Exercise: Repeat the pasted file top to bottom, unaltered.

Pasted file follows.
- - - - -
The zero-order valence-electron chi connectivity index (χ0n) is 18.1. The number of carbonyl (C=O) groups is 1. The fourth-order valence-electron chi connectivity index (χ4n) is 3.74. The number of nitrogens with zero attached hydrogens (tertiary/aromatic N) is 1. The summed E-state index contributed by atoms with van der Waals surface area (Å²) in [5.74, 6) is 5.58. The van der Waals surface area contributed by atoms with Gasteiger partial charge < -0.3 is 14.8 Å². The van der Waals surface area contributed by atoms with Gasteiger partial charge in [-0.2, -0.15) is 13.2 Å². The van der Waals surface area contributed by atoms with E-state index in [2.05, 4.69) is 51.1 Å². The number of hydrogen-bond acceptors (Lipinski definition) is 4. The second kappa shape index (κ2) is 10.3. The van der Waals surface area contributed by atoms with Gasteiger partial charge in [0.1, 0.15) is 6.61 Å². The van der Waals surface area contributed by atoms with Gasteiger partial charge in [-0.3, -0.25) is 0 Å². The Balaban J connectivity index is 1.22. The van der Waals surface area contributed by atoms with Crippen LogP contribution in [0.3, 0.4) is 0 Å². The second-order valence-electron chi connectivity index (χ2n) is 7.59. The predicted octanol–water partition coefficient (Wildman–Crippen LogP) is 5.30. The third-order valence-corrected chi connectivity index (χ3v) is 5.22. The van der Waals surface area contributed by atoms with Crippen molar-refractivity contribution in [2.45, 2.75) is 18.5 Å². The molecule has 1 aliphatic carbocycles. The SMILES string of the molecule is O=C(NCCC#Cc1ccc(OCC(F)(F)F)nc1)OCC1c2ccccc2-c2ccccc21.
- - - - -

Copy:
The zero-order valence-electron chi connectivity index (χ0n) is 18.1. The number of carbonyl (C=O) groups is 1. The fourth-order valence-electron chi connectivity index (χ4n) is 3.74. The number of nitrogens with zero attached hydrogens (tertiary/aromatic N) is 1. The summed E-state index contributed by atoms with van der Waals surface area (Å²) in [5.74, 6) is 5.58. The van der Waals surface area contributed by atoms with Gasteiger partial charge < -0.3 is 14.8 Å². The van der Waals surface area contributed by atoms with Gasteiger partial charge in [-0.2, -0.15) is 13.2 Å². The van der Waals surface area contributed by atoms with E-state index in [2.05, 4.69) is 51.1 Å². The number of hydrogen-bond acceptors (Lipinski definition) is 4. The second kappa shape index (κ2) is 10.3. The van der Waals surface area contributed by atoms with Gasteiger partial charge in [0.1, 0.15) is 6.61 Å². The van der Waals surface area contributed by atoms with Gasteiger partial charge in [-0.3, -0.25) is 0 Å². The Balaban J connectivity index is 1.22. The van der Waals surface area contributed by atoms with Crippen LogP contribution in [0.3, 0.4) is 0 Å². The second-order valence-electron chi connectivity index (χ2n) is 7.59. The predicted octanol–water partition coefficient (Wildman–Crippen LogP) is 5.30. The third-order valence-corrected chi connectivity index (χ3v) is 5.22. The van der Waals surface area contributed by atoms with Crippen molar-refractivity contribution in [2.45, 2.75) is 18.5 Å². The molecule has 1 aliphatic carbocycles. The SMILES string of the molecule is O=C(NCCC#Cc1ccc(OCC(F)(F)F)nc1)OCC1c2ccccc2-c2ccccc21.